In case you hadn’t noticed, prosperity has returned to Britain once again. Growth is up, the unemployment rate is falling and far from slipping into a triple dip recession, as some were predicting, it turns out we never even experienced a double dip. Listen to certain commentators and this represents a Fukuyamaesque end of debate type moment. Austerity has triumphed and Osborne is vindicated. Job done.
But any cursory reading of history warns against triumphalism in the face of growth- Gordon Brown, ironically a doctor of history, found this out the hard way- and the recovery we are now presented with, far from the systemic and sustainable change the financial crisis demanded, is one built on foundations of sand. Or, as Vince Cable somewhat mildly put it, the recovery is “not what it could have been”.
Of course the real difference is where the surplus goes – new schools and Sure Start or tax cuts for the rich.
The fact that to revive anything like pre-recession levels of growth Osborne has had to rather discreetly implement what Roberto Unger would label “vulgar Keynesianism”, if nothing else should discredit the austerity narrative we’re being offered. That this vulgar Keynesianism has taken the form of billions of pounds worth of QE being pumped into the financial sector, the beginnings of another housing bubble through the right to buy scheme along with government subsidies for corporations and banks that have a stranglehold on the economy, shows just how little has changed since 2008. Note to self: of course the real difference is where the surplus goes – new schools and Sure Start or tax cuts for the rich.
Even if we measure Osborne on his own targets: eliminating the deficit, maintaining Britain’s triple A credit rating and rebalancing the economy, “there’s no success like failure” comes to mind when Tories boast about their record.
However, whether or not they ever do meet these targets is largely beside the point.The current economic model is no longer fit for purpose. Regardless of whether Britain’s deficit falls in line with Osborne’s target in the remainder of this Parliament (it won’t), we will not have an economy which works for us, our society or our planet. It will still be systemically rigged against entire demographic groups and remain unsustainable in a planet of finite resources. To change this requires a fundamental change in what is being aimed for and how our economy functions. The economy has to be an enabler for a good society, rather than the ultimate end in and of itself.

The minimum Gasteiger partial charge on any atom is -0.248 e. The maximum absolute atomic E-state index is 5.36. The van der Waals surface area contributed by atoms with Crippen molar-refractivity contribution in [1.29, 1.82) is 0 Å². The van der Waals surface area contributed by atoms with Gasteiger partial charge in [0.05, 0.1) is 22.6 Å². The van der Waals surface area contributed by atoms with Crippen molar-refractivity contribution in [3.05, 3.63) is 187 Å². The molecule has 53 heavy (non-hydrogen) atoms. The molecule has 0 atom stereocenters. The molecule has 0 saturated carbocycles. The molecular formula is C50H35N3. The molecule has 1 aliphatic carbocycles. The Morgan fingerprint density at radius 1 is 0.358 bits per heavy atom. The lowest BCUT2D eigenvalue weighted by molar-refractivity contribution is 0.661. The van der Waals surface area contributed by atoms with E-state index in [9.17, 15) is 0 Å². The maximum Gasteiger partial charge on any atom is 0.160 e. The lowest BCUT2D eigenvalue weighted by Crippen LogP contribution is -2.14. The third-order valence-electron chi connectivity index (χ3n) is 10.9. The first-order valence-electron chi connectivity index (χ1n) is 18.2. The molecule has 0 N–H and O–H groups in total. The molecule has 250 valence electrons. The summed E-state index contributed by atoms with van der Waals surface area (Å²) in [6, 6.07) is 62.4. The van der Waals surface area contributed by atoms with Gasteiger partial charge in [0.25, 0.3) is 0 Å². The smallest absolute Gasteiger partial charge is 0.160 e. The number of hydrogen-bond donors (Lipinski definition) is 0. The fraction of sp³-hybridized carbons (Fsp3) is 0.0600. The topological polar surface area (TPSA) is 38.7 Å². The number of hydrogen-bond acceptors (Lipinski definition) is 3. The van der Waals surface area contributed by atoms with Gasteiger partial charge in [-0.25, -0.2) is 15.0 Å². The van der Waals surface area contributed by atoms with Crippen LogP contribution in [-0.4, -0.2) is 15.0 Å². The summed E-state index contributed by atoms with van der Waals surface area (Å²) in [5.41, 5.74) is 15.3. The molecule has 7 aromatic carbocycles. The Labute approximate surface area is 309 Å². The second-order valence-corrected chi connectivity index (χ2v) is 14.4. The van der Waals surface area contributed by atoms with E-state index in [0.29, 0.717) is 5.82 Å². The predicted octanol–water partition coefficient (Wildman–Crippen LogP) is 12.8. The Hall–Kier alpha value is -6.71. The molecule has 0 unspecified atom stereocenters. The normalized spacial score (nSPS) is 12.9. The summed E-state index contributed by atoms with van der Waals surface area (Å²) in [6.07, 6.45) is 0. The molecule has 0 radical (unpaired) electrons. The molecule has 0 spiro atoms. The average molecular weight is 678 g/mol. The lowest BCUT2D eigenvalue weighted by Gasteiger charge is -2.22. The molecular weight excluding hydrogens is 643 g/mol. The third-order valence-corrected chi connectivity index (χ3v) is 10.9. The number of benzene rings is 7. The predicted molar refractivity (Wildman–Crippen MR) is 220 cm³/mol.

Much of this comes down to prevention over reaction. On inequality, rather than being an afterthought, dealt with in hindsight through minor forms of redistributive taxation, policy should be focused on making the factors which lead to today’s levels of inequality impossible. This means a properly enforced living wage, democracy at an economic level as well as a political level and a social security system which provides a decent standard of living for the unemployed or those unable to work. All of this should be based on the not insignificant moral basis that we are all born with an equal right to make the most of the unique talents we have. The lucky – those born rich or with a big brain – have a moral duty to help those born to brute bad luck.
The lucky – those born rich or with a big brain – have a moral duty to help those born to brute bad luck.
Another major factor in preventative measures to tackle inequality is focusing on gender inequality. We have to start recognising the core economy is the economy. Capitalism isn’t going to perform well if no one brings up healthy, educated and well adjusted children. Publicly available childcare is a start, but more fundamental change in regards to a shorter working week and much stronger maternity and paternity laws are needed in the long term. These kinds of structural changes which stop inequality before it happens have to take precedent over policies designed in reaction to it.
There also has to be recognition that our current model is entirely unsustainable. The banking sector continues its same reckless practices as if 2008 never happened and is still according to the IMF, that bastion of communism. Meanwhile the recent flooding brought home the reality of a burning planet. These problems are however more related than one might imagine in regards to solutions. A financial transaction tax on the banks could raise billions of pounds to help fight climate change, amongst other things. Rather than pumping billions into the banking sector in a failed attempt to get banks lending again we could instead use this money to fund a green new deal, creating millions of new green jobs in every constituency across the UK.
These are just a few of the ideas needed to provide the radical alternative to perpetual austerity and neo-liberalism currently on offer. Inaction will inevitably lead to a rupture, as climate change, the banks and rampant inequality are fundamentally unsustainable forces in society today. As has historically so often been the case, the public is ahead of those making decisions on their behalf on all these issues. The lasting and fundamental equality we seek will only arise when people have more power to decide and do things for themselves. The stakes are high but with the right ideas and the and outlets to have our voices heard, this is a challenge we can and must win.
Photo by Julian Partridge
Read more of Lacuna’s series of Perspectives on Prosperity …